1) The Command:

19 Go, therefore, and make disciples of all nations, baptizing them in the name of the Father and of the Son and of the Holy Spirit, 20 teaching them to observe everything I have commanded you.

There are four verbs in this command: Go, make disciples, baptize, and teach. But there is only one main verb and really only one command with three subparts.

The main verb of the Great Commission is “make disciples.” Participles are what the other verbs  are called and by definition participles help to define the main verb.

The main verb tells us what our goal is and the participles tell us how do it.

So, Jesus tells us to…

Make disciples…by going, by baptizing, and by teaching.

SO, first of all, what is a disciple? The 11 disciples Jesus was speaking to would have known exactly what Jesus was talking about because they had just spent three and half years being disciples.

They had just been with Jesus everyday going where Jesus went. When Jesus performed miracles, they were present. When He taught the multitudes, they had a front row seat. When he debated the pharisees they witnessed it all. They ate together. They slept together. They prayed together. They read the Scriptures together. They did life together.

So a disciple is more than just a convert. He is more than someone who has only made a decision. He is a pupil, a learner, a student who spends a lot of time with his master in order to become like his master.

Jesus didn’t say go into all the world and lead people to make decisions for Christ. He told us to make disciples which implies spending time, lots of time, with people.

The passage gives us three ways to make disciples. We are to go, baptize and teach.

1) Make disciples…by going

Jesus had 12 disciples who followed Him but before they followed He sought them out. He had to go to where they were.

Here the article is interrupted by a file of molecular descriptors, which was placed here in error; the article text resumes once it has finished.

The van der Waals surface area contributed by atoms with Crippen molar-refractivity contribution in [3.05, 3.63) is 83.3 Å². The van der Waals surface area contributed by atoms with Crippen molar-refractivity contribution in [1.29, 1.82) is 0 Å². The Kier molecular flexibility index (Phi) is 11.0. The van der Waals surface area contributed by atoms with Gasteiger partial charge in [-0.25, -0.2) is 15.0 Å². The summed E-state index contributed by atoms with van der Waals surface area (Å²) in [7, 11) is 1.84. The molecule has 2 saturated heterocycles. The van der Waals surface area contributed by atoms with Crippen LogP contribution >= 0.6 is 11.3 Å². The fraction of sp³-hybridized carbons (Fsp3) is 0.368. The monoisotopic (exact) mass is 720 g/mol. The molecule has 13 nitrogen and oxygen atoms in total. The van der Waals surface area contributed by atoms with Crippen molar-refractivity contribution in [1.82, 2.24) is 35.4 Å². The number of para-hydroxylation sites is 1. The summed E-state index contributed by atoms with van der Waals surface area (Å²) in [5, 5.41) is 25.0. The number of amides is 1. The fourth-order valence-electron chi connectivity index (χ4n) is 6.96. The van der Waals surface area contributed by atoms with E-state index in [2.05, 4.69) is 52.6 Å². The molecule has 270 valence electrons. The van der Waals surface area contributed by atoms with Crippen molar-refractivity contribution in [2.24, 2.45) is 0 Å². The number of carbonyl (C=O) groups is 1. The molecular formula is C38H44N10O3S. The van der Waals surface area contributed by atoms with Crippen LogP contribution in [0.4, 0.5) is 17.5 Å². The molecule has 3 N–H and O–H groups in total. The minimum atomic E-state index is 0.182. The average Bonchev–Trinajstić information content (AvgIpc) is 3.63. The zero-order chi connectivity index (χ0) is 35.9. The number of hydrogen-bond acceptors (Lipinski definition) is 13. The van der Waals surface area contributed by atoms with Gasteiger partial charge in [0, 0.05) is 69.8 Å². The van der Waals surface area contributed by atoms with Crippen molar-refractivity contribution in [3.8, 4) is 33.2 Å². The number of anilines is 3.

He only choose 12 and of those He concentrated on three: on James, Peter, and John.

So, as we obey Christ’s command to go we don’t need to think it is our individual responsibility is to reach all of the nations. Instead, as we individually obey, collectively, we reach the whole world.

But He does expect us to go and make disciples of those closest to us. Some will be called to overseas missions but for most of us we don’t have to go very far, just like Jesus didn’t go very far from home during his earthly ministry. There are opportunities to make a disciples right in your own family, in your own house, at work, in your neighborhood.

But you must go. You must make the most of the opportunities God gives you, not just to make converts but to make disciples.

2) Make disciples…by baptizing

Now, you may not personally baptize, but the Church does and I think this emphasis upon the church is the point. We go and make disciples, but we do so with the support of the church.

As we baptize into the name of the Father and of the Son and of the Holy Spirit we bring disciples into a church community.

Community is an essential part of making disciples.

Sometimes I think we treat baptism as if it were a drivers’ license and the church a DMV office. Some show up to church to get a baptism license and then only occasionally return to get a renewal.

But Baptism is not meant to be like that. It is meant to be a public profession signifying the least of which that you now belong to a Christian community.

Baptism is a church activity. It is how we make disciples. But sometimes we view baptism as the most important thing and then forget the greater command of making disciples. It is a tragedy when a baptized person doesn’t also become a disciple and the church fails to obey Christ when we do one without the other.